By Katherine Long | Editor
The “pro-life generation” was called to defend life Oct. 18 during the annual Mass for Life, co-sponsored by the diocesan Office of Family/Respect Life Ministry and the Catholic Schools Office.
Students from Bishop Grimes in East Syracuse, Bishop Ludden in Syracuse, Notre Dame in Utica, Seton Catholic Central in Binghamton, Christian Brothers Academy in Syracuse, Holy Cross Academy in Oneida, and Tyburn Academy in Auburn filled the Cathedral pews and served as greeters, lectors, and altar servers for Bishop Robert J. Cunningham and the concelebrating priests.
Lisa Hall, director of Family/Respect Life Ministry, welcomed the students and underlined why they had gathered.
“Every October, the Catholic Church celebrates Respect Life Month to honor God for creating all human life,” she said. “We are reminded that every human life is made in God’s image and likeness and has infinite worth and value. Each of you, through your baptism, has been called to discipleship. You’ve been called to learn more about yourself and God, to celebrate the sacraments, and to serve one another in love. When we do these things we show God how much we value his gift of life.”
Msgr. Eugene Yennock, pastor of St. Daniel Church in Syracuse, offered the homily.
He began with a memory from February 1982, when “the emaciated bodies of 16,431 babies were found in a shipping container in Woodland Hills, California. The bodies were floating in formaldehyde. The container was found at the home of a man who ran a medical waste laboratory,” Msgr. Yennock said. He described the work of pro-life groups to give the babies a proper burial and read the lyrics of “Sixteen Thousand Faces,” a song written by Pat Boone about the lives lost. “16,000 heartbeats stopped in the doctor’s hand/16,000 angels stand before the throne/16,000 voices cry/how long, how long, how long,” one verse says.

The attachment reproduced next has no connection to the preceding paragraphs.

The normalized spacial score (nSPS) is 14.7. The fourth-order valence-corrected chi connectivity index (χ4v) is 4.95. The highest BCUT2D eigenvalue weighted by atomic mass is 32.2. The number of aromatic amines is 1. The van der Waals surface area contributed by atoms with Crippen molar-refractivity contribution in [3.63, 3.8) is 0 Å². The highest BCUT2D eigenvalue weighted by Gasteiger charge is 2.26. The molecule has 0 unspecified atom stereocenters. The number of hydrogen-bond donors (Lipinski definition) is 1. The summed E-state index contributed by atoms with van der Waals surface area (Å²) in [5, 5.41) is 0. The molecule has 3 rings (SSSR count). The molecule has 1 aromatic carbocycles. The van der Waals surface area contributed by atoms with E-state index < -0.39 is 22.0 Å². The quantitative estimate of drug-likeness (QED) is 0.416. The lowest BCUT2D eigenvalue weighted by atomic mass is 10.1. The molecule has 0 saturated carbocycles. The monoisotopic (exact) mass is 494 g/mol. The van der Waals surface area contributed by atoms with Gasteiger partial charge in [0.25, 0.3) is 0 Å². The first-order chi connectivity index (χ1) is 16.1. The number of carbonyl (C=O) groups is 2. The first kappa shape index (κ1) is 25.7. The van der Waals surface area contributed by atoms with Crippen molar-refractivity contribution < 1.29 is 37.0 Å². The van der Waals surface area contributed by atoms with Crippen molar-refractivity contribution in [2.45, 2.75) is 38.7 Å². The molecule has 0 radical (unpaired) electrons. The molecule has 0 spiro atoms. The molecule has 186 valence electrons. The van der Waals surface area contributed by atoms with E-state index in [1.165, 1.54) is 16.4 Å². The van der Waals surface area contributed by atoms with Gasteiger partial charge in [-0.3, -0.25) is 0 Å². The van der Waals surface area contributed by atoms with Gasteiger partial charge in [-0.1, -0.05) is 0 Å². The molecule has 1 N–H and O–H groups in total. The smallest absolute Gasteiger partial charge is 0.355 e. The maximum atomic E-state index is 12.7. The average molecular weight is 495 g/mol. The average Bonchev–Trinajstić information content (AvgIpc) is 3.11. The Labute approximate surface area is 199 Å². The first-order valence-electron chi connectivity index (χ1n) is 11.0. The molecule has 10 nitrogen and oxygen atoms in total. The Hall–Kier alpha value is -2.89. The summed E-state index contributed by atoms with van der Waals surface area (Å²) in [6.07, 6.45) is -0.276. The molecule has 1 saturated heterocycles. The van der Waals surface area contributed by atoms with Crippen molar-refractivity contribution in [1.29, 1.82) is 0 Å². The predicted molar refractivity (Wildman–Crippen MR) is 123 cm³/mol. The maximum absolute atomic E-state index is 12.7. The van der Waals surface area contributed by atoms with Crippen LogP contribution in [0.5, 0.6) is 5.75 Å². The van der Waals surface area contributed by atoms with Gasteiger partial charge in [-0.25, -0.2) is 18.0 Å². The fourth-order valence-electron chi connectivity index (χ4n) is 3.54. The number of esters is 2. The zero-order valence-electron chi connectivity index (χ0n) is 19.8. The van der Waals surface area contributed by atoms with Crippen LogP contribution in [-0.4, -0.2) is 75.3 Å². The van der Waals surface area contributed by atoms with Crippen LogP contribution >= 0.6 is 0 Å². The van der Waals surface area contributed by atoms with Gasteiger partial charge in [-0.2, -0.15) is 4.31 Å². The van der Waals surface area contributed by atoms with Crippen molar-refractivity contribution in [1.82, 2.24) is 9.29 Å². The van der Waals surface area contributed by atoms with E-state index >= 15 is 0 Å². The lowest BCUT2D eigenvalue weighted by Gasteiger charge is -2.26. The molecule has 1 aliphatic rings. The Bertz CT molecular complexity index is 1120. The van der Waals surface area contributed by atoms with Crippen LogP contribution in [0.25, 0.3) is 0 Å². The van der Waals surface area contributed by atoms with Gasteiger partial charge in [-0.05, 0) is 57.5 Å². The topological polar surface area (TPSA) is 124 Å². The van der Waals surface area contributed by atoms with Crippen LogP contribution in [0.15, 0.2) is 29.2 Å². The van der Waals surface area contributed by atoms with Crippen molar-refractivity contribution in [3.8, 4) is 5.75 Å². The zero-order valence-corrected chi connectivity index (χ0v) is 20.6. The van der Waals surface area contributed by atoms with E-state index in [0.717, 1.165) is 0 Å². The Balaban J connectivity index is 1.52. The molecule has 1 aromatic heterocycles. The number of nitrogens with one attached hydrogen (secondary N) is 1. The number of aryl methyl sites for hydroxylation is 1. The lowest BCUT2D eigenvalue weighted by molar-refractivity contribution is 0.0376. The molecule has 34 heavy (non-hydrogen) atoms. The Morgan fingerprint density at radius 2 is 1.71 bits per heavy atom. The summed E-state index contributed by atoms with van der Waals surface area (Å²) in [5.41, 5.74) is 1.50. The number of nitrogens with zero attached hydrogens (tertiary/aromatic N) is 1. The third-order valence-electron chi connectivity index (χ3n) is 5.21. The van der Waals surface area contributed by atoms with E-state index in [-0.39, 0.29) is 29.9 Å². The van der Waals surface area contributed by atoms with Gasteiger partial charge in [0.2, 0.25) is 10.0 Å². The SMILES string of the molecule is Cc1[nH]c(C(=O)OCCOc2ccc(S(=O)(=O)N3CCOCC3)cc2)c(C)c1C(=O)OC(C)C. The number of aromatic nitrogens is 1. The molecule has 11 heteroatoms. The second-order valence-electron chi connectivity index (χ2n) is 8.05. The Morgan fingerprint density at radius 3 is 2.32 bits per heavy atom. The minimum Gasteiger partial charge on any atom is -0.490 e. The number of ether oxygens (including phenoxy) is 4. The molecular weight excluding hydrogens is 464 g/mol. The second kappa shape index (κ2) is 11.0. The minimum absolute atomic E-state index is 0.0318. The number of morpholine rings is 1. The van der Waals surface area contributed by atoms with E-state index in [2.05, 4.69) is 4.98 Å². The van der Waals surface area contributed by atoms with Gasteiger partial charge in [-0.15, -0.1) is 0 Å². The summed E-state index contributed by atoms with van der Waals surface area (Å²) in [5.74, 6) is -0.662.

“The horror in Woodland Hills, California, happened nine years after the Supreme Court decision of January 22, 1973,” Msgr. Yennock said. “That decision is called Roe v. Wade. It was the decision which removed all protection from babies in the womb. It was that decision that made the horror of Woodland Hills, California, possible.”
With that ruling, “Suddenly, the womb, that should be the safest place in the world, became the most dangerous place in the world,” Msgr. Yennock said. Since the ruling, more than 60 million abortions have taken place, he noted, and “we are living with the consequences: dead babies; women scarred physically, emotionally, psychologically, and spiritually; fathers feeling emasculated, sad, and defenseless.”
“Where is God in all of this?” Msgr Yennock asked. “He is in a whole army of people who are determined to push back on all the horror and injustice. A good number of those warriors are young people like yourselves.”
He pointed to the thousands of young people who took to the Mall in Washington during January’s March for Life; to groups organized in support of life; and to Students for Life of America and 40 Days for Life, both national organizations dedicated to ending abortion.
Msgr. Yennock closed with a promise: “We have come together in this cathedral today to say to all aborted babies, we will never forget you. We will take care of your mothers. We will speak for you. We will be your voice. We will march for you. We will do everything in our power to close the death clinics where you were killed. We will do everything in our power to convert the people who killed you. We will do everything in our power to restore the protection of law to your brothers and sisters who are still alive in the womb. We are the pro-life generation. We will not let you down.”
After Mass concluded, Hall and Dr. Barbara Messina, Director of Leadership Development & Mission Effectiveness for the Catholic Schools Office, announced the winners of this year’s Bishop James Moynihan Pro-Vita Awards. Created to honor the late bishop’s fearless pro-life leadership, the awards offer scholarships to graduating seniors for college expenses. Applicants are asked to answer “why are you pro-life and how will you help build a culture of life?” through video, essay, dance, song, music, pictures, or art. This year’s winners are Tom Westers of Bishop Ludden, Grace Tiderencel of Seton Catholic, and Julia Gnade of Bishop Grimes.
Watch the Mass in its entirety below, courtesy Syracuse Catholic Television.